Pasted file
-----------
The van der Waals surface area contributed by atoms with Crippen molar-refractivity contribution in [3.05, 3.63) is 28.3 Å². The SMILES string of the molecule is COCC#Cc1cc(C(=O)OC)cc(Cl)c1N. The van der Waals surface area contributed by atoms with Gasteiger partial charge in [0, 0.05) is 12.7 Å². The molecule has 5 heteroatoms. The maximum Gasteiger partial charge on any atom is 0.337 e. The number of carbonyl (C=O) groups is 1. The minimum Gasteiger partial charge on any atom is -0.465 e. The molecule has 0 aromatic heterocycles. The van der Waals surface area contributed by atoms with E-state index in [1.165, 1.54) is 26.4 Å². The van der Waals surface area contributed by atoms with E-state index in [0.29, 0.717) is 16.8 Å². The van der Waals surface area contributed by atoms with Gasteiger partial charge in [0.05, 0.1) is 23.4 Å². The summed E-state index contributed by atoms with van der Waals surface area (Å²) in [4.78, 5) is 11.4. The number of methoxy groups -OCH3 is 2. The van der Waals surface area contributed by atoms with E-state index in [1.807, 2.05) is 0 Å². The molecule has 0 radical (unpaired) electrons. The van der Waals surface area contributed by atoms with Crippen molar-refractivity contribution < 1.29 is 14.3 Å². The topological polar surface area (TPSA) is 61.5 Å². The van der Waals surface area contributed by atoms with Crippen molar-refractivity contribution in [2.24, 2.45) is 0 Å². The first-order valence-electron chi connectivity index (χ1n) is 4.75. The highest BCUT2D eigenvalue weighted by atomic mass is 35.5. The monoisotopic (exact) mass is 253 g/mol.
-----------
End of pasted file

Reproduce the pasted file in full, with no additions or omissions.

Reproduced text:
The van der Waals surface area contributed by atoms with Crippen molar-refractivity contribution in [3.05, 3.63) is 28.3 Å². The SMILES string of the molecule is COCC#Cc1cc(C(=O)OC)cc(Cl)c1N. The van der Waals surface area contributed by atoms with Gasteiger partial charge in [0, 0.05) is 12.7 Å². The molecule has 5 heteroatoms. The maximum Gasteiger partial charge on any atom is 0.337 e. The number of carbonyl (C=O) groups is 1. The minimum Gasteiger partial charge on any atom is -0.465 e. The molecule has 0 aromatic heterocycles. The van der Waals surface area contributed by atoms with E-state index in [1.165, 1.54) is 26.4 Å². The van der Waals surface area contributed by atoms with E-state index in [0.29, 0.717) is 16.8 Å². The van der Waals surface area contributed by atoms with Gasteiger partial charge in [0.05, 0.1) is 23.4 Å². The summed E-state index contributed by atoms with van der Waals surface area (Å²) in [4.78, 5) is 11.4. The number of methoxy groups -OCH3 is 2. The van der Waals surface area contributed by atoms with E-state index in [1.807, 2.05) is 0 Å². The molecule has 0 radical (unpaired) electrons. The van der Waals surface area contributed by atoms with Crippen molar-refractivity contribution < 1.29 is 14.3 Å². The topological polar surface area (TPSA) is 61.5 Å². The van der Waals surface area contributed by atoms with Crippen molar-refractivity contribution in [2.24, 2.45) is 0 Å². The first-order valence-electron chi connectivity index (χ1n) is 4.75. The highest BCUT2D eigenvalue weighted by atomic mass is 35.5. The monoisotopic (exact) mass is 253 g/mol.